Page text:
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Composer Dave Porter on Better Call Saul’s Final Season


ComingSoon’s Jeff Ames spoke with composer Dave Porter about his score for the final season of the acclaimed Better Call Saul.

Dave Porter is a Los Angeles-based composer for film and television. He began his classical musical training at the piano at age five, but it was his interest in electronic music as a teen that led him to start composing his own music. He studied both classical and electronic music composition at Sarah Lawrence College under John Yannelli and started his professional career as an assistant in Philip Glass’ recording studio in New York City.

Dave is perhaps best known for his enduring creative relationship with one of Hollywood’s most respected figures — Vince Gilligan. In the past few years, Dave has also worked with James Franco on his masterful film The Disaster Artist, for which Franco was awarded a Golden Globe. Dave is scoring his 9th season (nearly 200 episodes!) of the worldwide smash James Spader drama The Blacklist, and will soon begin work on the 3rd season of Starz’s hit series Hightown. Other recent credits include AMC’s boundary-defying series Preacher — produced by Seth Rogen, Evan Goldberg, and Sam Catlin.

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Jeff Ames: So, you’re coming to the end of Better Call Saul. How are you feeling right now?

Dave Porter: Denial — in great big capital letters. I’m so busy and emerged on purpose in what we’re doing that I’m just blocking all thoughts of the end out of my head. I can’t even wrap my head around it. When I do stop to contemplate it, the feeling is very bittersweet. It’s such a unique experience for anyone to work with the same group of people for fifteen years and its jut hard to imagine not having that in my life. At the same time, I’m so incredibly proud of the body of work and how we’re going out here. There’s so much thankfulness and appreciation and pride in that feeling too.

When you first started Saul, was there a notion that you had unresolved business — like, you had a second opportunity to explore different themes and concepts that you weren’t able to tackle in Breaking Bad?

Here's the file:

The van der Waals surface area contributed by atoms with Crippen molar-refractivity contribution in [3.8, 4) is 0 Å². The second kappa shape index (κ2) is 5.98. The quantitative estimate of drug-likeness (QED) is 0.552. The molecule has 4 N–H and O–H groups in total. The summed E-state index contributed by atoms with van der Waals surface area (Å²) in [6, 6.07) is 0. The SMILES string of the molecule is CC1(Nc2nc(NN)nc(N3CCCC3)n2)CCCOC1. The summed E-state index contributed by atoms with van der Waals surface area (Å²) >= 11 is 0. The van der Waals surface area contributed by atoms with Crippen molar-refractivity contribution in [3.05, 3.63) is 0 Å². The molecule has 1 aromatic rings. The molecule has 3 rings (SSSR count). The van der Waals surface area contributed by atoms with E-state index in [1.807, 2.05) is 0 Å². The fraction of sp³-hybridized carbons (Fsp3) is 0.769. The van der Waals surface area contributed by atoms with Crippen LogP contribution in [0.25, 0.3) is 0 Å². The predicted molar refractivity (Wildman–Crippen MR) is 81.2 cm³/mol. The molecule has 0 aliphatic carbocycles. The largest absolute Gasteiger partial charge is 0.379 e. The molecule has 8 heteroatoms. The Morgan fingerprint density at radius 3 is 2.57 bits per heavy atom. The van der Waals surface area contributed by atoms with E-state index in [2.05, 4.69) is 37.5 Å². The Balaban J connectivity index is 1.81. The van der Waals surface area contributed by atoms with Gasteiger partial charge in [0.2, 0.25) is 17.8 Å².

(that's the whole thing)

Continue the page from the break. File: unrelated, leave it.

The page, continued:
Absolutely true. And I didn’t even know how much that was going to be true. When we first started Better Call Saul, my feeling was, “Ok, some of these characters we know, some we don’t. Same story.” I figured I could expand upon the world of music I wrote for Breaking Bad while still keeping it tethered. To my surprise, that idea was immediately rejected [laughs] by Peter and Vince, who absolutely wanted to start fresh. At the time, I didn’t fully understand it. I felt like we knew the character already and it wasn’t necessary to need to be so tonally different.

As the years have gone by, the importance of that have been key, because what it did was allow me to establish this very new universe and these new characters knowing how much the story was going to eventually catch up to the Breaking Bad universe that we knew from before. That allowed me to slowly integrate pieces of that Breaking Bad sound — or palette, if you like — as we moved along, but I didn’t have to start with any of it. I could introduce it fresh — each little piece here and there as we meet these little pieces of the universe from Breaking Bad in Saul’s story.

I would say no that we’re in Season 6, the score is more than it’s ever been like the score in Breaking Bad.

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Where did Saul’s theme come from?

Glad you asked. I actually had nothing to do with that theme [laughs]. That was actually decided so early on that I wasn’t even on the project yet. They had found a piece of music by a band in England called Little Barry. Something about that exact vibe just resonated strongly with Peter and Vince.

Did that help inform your music at all because you could see which direction they wanted to go?

That’s a really good question. I don’t think I ever thought of it that way. A little bit, I think, is the answer. What it did was help me get a gauge tonally where Vince and Peter were at the beginning of Better Call Saul and the change we needed to make. Probably, if it had an influence tonally on the score it would’ve happened early on. Now, the score I’m writing is very far away from where they stood. In the same way that the music for Season 6 is much different than the music in Season 1.

And as you said, it’s much darker. That being said, the show has quite a bit of levity as well. How do you reconcile the lighter moments with the darker ones?